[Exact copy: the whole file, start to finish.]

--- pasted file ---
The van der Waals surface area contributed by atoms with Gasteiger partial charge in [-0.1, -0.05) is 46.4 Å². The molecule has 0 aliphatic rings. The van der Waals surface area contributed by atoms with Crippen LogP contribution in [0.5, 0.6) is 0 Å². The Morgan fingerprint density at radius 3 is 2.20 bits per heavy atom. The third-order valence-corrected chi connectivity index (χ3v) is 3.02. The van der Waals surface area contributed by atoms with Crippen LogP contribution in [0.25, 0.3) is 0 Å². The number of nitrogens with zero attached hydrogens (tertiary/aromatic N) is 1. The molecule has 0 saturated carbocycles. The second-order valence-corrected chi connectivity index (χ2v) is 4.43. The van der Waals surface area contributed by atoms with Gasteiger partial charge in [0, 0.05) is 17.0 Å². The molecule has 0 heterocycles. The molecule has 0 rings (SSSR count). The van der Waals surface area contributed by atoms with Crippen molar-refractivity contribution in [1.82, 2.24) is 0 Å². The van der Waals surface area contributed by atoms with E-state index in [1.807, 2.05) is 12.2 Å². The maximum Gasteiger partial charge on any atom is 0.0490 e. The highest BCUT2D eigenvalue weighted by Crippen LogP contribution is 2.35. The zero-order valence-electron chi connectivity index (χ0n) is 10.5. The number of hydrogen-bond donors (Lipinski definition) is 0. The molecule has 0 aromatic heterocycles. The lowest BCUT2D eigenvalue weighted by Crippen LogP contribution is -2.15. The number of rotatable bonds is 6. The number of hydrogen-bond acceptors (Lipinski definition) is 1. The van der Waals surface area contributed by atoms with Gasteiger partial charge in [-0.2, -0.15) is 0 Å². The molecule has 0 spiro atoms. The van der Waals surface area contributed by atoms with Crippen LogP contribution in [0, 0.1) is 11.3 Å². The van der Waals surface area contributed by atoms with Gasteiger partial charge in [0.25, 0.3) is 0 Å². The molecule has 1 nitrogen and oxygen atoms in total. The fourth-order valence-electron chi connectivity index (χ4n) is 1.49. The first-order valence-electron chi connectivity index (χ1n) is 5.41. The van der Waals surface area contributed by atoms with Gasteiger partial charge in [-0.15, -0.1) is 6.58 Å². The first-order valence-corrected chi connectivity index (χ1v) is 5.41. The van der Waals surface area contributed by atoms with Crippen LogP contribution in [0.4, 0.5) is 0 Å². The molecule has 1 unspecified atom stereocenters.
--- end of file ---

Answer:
The van der Waals surface area contributed by atoms with Gasteiger partial charge in [-0.1, -0.05) is 46.4 Å². The molecule has 0 aliphatic rings. The van der Waals surface area contributed by atoms with Crippen LogP contribution in [0.5, 0.6) is 0 Å². The Morgan fingerprint density at radius 3 is 2.20 bits per heavy atom. The third-order valence-corrected chi connectivity index (χ3v) is 3.02. The van der Waals surface area contributed by atoms with Crippen LogP contribution in [0.25, 0.3) is 0 Å². The number of nitrogens with zero attached hydrogens (tertiary/aromatic N) is 1. The molecule has 0 saturated carbocycles. The second-order valence-corrected chi connectivity index (χ2v) is 4.43. The van der Waals surface area contributed by atoms with Gasteiger partial charge in [0, 0.05) is 17.0 Å². The molecule has 0 heterocycles. The molecule has 0 rings (SSSR count). The van der Waals surface area contributed by atoms with Crippen molar-refractivity contribution in [1.82, 2.24) is 0 Å². The van der Waals surface area contributed by atoms with E-state index in [1.807, 2.05) is 12.2 Å². The maximum Gasteiger partial charge on any atom is 0.0490 e. The highest BCUT2D eigenvalue weighted by Crippen LogP contribution is 2.35. The zero-order valence-electron chi connectivity index (χ0n) is 10.5. The number of hydrogen-bond donors (Lipinski definition) is 0. The molecule has 0 aromatic heterocycles. The lowest BCUT2D eigenvalue weighted by Crippen LogP contribution is -2.15. The number of rotatable bonds is 6. The number of hydrogen-bond acceptors (Lipinski definition) is 1. The van der Waals surface area contributed by atoms with Gasteiger partial charge in [-0.2, -0.15) is 0 Å². The molecule has 0 spiro atoms. The van der Waals surface area contributed by atoms with Crippen LogP contribution in [0, 0.1) is 11.3 Å². The van der Waals surface area contributed by atoms with Gasteiger partial charge in [0.25, 0.3) is 0 Å². The molecule has 1 nitrogen and oxygen atoms in total. The fourth-order valence-electron chi connectivity index (χ4n) is 1.49. The first-order valence-electron chi connectivity index (χ1n) is 5.41. The van der Waals surface area contributed by atoms with Gasteiger partial charge in [-0.15, -0.1) is 6.58 Å². The first-order valence-corrected chi connectivity index (χ1v) is 5.41. The van der Waals surface area contributed by atoms with Crippen LogP contribution in [0.4, 0.5) is 0 Å². The molecule has 1 unspecified atom stereocenters.